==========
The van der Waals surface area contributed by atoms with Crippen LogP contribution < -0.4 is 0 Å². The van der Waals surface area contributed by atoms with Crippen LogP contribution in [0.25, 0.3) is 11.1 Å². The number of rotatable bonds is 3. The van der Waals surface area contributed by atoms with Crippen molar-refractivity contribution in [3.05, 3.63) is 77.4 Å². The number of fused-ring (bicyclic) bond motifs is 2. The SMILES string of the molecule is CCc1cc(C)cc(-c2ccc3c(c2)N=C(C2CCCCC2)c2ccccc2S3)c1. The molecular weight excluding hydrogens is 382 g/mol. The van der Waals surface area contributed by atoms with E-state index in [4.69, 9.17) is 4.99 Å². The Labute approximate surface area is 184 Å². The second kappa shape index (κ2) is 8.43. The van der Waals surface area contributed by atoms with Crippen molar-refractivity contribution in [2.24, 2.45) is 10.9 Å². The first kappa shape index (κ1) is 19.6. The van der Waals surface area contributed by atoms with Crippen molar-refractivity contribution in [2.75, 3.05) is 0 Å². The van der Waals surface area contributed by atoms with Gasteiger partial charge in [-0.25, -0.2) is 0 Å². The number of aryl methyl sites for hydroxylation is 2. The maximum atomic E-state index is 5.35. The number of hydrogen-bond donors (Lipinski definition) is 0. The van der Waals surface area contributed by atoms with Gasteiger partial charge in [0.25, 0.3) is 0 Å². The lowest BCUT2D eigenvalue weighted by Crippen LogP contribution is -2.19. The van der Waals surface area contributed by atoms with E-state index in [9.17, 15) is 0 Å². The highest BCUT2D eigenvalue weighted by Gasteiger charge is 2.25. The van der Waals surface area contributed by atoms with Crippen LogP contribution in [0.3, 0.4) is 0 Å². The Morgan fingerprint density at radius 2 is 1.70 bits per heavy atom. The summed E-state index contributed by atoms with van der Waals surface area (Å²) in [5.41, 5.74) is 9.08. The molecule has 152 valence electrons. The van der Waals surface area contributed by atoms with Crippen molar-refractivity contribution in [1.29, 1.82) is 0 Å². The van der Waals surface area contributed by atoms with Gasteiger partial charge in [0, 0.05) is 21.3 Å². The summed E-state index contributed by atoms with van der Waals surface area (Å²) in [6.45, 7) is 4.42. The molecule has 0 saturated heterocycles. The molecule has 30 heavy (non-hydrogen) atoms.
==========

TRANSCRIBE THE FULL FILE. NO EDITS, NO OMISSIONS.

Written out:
The van der Waals surface area contributed by atoms with Crippen LogP contribution < -0.4 is 0 Å². The van der Waals surface area contributed by atoms with Crippen LogP contribution in [0.25, 0.3) is 11.1 Å². The number of rotatable bonds is 3. The van der Waals surface area contributed by atoms with Crippen molar-refractivity contribution in [3.05, 3.63) is 77.4 Å². The number of fused-ring (bicyclic) bond motifs is 2. The SMILES string of the molecule is CCc1cc(C)cc(-c2ccc3c(c2)N=C(C2CCCCC2)c2ccccc2S3)c1. The molecular weight excluding hydrogens is 382 g/mol. The van der Waals surface area contributed by atoms with E-state index in [4.69, 9.17) is 4.99 Å². The Labute approximate surface area is 184 Å². The second kappa shape index (κ2) is 8.43. The van der Waals surface area contributed by atoms with Crippen molar-refractivity contribution in [2.24, 2.45) is 10.9 Å². The first kappa shape index (κ1) is 19.6. The van der Waals surface area contributed by atoms with Crippen molar-refractivity contribution in [2.75, 3.05) is 0 Å². The van der Waals surface area contributed by atoms with Gasteiger partial charge in [-0.25, -0.2) is 0 Å². The number of aryl methyl sites for hydroxylation is 2. The maximum atomic E-state index is 5.35. The number of hydrogen-bond donors (Lipinski definition) is 0. The van der Waals surface area contributed by atoms with Gasteiger partial charge in [0.25, 0.3) is 0 Å². The lowest BCUT2D eigenvalue weighted by Crippen LogP contribution is -2.19. The van der Waals surface area contributed by atoms with E-state index in [9.17, 15) is 0 Å². The highest BCUT2D eigenvalue weighted by Gasteiger charge is 2.25. The van der Waals surface area contributed by atoms with Crippen LogP contribution in [0.3, 0.4) is 0 Å². The Morgan fingerprint density at radius 2 is 1.70 bits per heavy atom. The summed E-state index contributed by atoms with van der Waals surface area (Å²) in [5.41, 5.74) is 9.08. The molecule has 152 valence electrons. The van der Waals surface area contributed by atoms with Crippen molar-refractivity contribution in [1.29, 1.82) is 0 Å². The van der Waals surface area contributed by atoms with Gasteiger partial charge in [0, 0.05) is 21.3 Å². The summed E-state index contributed by atoms with van der Waals surface area (Å²) in [6.45, 7) is 4.42. The molecule has 0 saturated heterocycles. The molecule has 30 heavy (non-hydrogen) atoms.